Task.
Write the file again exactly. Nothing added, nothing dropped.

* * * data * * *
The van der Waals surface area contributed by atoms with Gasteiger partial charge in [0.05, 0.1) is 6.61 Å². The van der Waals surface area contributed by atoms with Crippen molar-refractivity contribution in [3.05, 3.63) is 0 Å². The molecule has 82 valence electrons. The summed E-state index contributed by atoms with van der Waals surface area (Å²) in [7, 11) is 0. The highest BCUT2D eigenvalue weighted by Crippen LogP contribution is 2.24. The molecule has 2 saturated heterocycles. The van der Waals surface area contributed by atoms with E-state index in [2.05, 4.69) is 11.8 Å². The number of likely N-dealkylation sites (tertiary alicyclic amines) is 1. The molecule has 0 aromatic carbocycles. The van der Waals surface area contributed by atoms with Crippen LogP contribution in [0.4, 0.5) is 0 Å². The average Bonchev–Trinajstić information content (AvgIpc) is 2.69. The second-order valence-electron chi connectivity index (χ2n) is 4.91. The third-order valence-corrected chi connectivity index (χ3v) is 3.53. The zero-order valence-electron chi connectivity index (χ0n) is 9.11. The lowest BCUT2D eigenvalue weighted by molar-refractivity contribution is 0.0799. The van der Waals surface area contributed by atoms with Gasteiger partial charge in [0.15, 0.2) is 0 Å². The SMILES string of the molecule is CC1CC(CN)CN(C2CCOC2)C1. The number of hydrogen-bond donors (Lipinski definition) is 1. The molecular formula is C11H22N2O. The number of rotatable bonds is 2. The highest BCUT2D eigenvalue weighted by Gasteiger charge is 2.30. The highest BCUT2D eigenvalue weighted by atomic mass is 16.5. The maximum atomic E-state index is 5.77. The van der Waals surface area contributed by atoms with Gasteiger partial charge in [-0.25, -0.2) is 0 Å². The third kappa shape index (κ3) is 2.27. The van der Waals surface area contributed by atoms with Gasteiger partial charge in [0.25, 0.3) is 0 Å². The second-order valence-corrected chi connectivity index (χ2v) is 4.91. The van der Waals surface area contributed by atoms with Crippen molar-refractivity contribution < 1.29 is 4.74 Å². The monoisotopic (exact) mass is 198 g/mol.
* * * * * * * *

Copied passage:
The van der Waals surface area contributed by atoms with Gasteiger partial charge in [0.05, 0.1) is 6.61 Å². The van der Waals surface area contributed by atoms with Crippen molar-refractivity contribution in [3.05, 3.63) is 0 Å². The molecule has 82 valence electrons. The summed E-state index contributed by atoms with van der Waals surface area (Å²) in [7, 11) is 0. The highest BCUT2D eigenvalue weighted by Crippen LogP contribution is 2.24. The molecule has 2 saturated heterocycles. The van der Waals surface area contributed by atoms with E-state index in [2.05, 4.69) is 11.8 Å². The number of likely N-dealkylation sites (tertiary alicyclic amines) is 1. The molecule has 0 aromatic carbocycles. The van der Waals surface area contributed by atoms with Crippen LogP contribution in [0.4, 0.5) is 0 Å². The average Bonchev–Trinajstić information content (AvgIpc) is 2.69. The second-order valence-electron chi connectivity index (χ2n) is 4.91. The third-order valence-corrected chi connectivity index (χ3v) is 3.53. The zero-order valence-electron chi connectivity index (χ0n) is 9.11. The lowest BCUT2D eigenvalue weighted by molar-refractivity contribution is 0.0799. The van der Waals surface area contributed by atoms with Gasteiger partial charge in [0.15, 0.2) is 0 Å². The SMILES string of the molecule is CC1CC(CN)CN(C2CCOC2)C1. The number of hydrogen-bond donors (Lipinski definition) is 1. The molecular formula is C11H22N2O. The number of rotatable bonds is 2. The highest BCUT2D eigenvalue weighted by Gasteiger charge is 2.30. The highest BCUT2D eigenvalue weighted by atomic mass is 16.5. The maximum atomic E-state index is 5.77. The van der Waals surface area contributed by atoms with Gasteiger partial charge in [-0.25, -0.2) is 0 Å². The third kappa shape index (κ3) is 2.27. The van der Waals surface area contributed by atoms with Gasteiger partial charge in [0.25, 0.3) is 0 Å². The second-order valence-corrected chi connectivity index (χ2v) is 4.91. The van der Waals surface area contributed by atoms with Crippen molar-refractivity contribution < 1.29 is 4.74 Å². The monoisotopic (exact) mass is 198 g/mol.